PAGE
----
Philippe Lamouris

Composer - Performer

Archaic experiments I. Argentotype meets music

instrumentation: piano solo

year of composition: 2014
duration: n.a.

In collaboration with: Bianka Jávorcsik

“The first time I learned about archaic photographic techniques was in the summer of 2013. Analogue, hand made works with physical materials were always more interesting to me, so it wasn’t a surprise how fascinated I was when my teacher showed me techniques from the beginning of photography. I was amazed by how the right use of a few chemicals and some light can result in photographs. One of these techniques was the argentotype. It’s basically a copying technique. A silver-based chemical mixture, which is sensitive to light, is coated on some material (usually paper). The paper absorbs the mixture and becomes light-sensitive itself. When placing a photo negative tight on the wet paper, then lighting it with direct sunlight or a UV lamp, a brownish positive photo is created. The color depends on the proportion of the ingredients and on the type of paper. The more I practiced with this technique the more questions I had about it. For example, what happens if the used material is not paper but something else. The thought of using this technique with simple glass instead of paper was interesting, so with the help of my teacher I started to experiment with it. Using glass instead of paper made the process more difficult and much more unstable, but the results were intriguing. In the meantime, I met Philippe, and it occurred to me that creating something by combining contemporary music with photography is a field worth exploring. I asked him to compose a short piece for piano, which I could use. I copied the negative picture of the score using the argentotype process on the glass. Then I broke the photo using a hammer so I could assemble the broken parts in different combinations, trying to create smaller, but still performable pieces from the original photo, in fact, a new score. As a result, the form of the music changed completely but the material stayed the same. After comparing the original recording of the piece with the recordings of the “new scores” it is ascertainable that even after this whole process the music is still “alive”. The new recordings are shorter but have the same emotion and meaning as the original. This proves that re-using material to create something new is possible even when random events organize the process (for example the use of the hammer), but the link between the original and new music stays detectable. This work was inspired by the curiosity of how stochastic acts can produce interpretable results.“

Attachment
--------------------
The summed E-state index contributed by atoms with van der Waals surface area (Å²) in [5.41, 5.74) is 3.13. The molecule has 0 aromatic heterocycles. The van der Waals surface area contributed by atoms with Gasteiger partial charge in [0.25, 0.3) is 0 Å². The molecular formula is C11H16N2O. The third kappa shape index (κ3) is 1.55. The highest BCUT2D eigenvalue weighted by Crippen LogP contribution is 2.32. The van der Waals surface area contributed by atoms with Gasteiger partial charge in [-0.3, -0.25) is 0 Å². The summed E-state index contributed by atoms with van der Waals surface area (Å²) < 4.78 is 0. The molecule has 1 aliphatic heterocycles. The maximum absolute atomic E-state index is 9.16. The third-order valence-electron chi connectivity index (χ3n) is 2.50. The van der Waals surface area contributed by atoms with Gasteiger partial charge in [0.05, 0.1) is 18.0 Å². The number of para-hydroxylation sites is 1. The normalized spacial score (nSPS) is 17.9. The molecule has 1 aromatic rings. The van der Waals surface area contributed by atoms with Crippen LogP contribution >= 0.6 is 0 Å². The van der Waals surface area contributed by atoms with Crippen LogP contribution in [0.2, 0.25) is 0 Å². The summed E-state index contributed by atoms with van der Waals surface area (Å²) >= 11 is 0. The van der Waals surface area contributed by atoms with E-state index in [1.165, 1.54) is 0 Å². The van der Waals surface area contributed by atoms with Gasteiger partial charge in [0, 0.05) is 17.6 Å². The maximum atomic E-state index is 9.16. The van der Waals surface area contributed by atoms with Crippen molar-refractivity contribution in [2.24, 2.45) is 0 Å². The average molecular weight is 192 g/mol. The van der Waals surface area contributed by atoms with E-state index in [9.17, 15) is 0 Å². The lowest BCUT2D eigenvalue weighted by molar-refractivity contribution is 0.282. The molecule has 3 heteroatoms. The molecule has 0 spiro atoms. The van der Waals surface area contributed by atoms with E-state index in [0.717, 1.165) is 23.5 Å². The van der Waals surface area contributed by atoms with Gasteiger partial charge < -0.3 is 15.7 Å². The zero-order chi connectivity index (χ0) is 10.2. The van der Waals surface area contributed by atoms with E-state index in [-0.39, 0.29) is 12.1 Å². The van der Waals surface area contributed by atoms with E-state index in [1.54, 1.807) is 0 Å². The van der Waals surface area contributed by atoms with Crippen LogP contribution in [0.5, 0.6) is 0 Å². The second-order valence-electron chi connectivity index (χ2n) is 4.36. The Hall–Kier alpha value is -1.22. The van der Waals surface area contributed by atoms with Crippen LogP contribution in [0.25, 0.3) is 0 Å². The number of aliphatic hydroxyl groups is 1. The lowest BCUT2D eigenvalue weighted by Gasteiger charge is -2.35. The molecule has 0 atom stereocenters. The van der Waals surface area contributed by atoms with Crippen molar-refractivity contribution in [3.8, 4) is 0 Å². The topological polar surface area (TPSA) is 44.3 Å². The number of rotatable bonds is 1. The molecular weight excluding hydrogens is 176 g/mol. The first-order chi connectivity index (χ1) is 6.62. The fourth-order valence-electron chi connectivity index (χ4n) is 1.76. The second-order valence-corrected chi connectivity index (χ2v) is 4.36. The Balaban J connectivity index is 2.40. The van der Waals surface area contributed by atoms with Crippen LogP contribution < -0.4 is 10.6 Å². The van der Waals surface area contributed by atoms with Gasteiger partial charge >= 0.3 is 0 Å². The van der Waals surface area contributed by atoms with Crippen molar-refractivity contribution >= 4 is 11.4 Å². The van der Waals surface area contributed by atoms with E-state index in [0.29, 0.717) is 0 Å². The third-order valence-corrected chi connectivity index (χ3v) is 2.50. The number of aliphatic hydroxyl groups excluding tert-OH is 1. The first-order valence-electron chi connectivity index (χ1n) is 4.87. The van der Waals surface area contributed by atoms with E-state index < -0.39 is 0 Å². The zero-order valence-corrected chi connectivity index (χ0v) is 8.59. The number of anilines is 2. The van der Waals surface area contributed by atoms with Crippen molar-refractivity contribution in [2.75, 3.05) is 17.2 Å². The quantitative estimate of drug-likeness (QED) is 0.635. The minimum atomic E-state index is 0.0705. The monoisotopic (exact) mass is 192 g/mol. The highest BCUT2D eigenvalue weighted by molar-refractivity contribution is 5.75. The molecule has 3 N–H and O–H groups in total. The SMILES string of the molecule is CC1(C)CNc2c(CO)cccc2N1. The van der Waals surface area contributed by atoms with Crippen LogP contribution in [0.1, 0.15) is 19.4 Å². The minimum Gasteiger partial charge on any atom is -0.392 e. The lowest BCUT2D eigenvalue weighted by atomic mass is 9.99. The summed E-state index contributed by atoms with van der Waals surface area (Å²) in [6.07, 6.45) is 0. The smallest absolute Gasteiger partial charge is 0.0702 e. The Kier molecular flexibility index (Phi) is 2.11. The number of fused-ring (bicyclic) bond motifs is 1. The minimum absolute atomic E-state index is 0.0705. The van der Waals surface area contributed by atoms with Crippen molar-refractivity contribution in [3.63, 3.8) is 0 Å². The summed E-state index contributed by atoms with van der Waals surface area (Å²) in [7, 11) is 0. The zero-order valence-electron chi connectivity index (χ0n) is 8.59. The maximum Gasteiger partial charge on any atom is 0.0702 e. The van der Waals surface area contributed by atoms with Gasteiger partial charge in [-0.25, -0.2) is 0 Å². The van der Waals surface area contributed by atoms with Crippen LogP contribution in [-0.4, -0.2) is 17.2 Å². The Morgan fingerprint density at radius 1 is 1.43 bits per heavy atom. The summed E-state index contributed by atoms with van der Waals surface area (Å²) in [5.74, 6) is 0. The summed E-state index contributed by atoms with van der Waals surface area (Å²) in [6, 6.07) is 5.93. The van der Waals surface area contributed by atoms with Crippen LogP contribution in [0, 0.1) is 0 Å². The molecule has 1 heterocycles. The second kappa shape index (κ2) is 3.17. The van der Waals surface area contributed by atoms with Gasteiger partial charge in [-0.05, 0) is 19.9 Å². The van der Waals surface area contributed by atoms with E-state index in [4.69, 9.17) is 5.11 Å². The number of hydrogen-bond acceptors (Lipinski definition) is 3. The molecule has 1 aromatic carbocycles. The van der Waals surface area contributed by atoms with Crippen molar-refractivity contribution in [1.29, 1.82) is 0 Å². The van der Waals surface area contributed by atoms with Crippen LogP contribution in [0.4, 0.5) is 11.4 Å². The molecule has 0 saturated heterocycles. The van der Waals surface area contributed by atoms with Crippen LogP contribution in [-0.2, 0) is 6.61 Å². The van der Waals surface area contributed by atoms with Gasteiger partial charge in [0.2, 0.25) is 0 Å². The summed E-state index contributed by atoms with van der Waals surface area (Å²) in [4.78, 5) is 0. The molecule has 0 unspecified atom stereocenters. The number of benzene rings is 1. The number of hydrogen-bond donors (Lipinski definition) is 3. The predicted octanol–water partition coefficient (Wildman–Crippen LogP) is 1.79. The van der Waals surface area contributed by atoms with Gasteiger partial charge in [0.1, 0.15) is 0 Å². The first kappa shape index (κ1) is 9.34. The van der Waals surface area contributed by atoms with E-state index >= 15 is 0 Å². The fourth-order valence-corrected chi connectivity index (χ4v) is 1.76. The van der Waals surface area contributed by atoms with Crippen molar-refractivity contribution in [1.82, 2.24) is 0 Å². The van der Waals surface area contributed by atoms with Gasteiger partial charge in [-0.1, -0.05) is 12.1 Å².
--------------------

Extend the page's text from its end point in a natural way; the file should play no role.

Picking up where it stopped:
Bianka Jávorcsik (2014)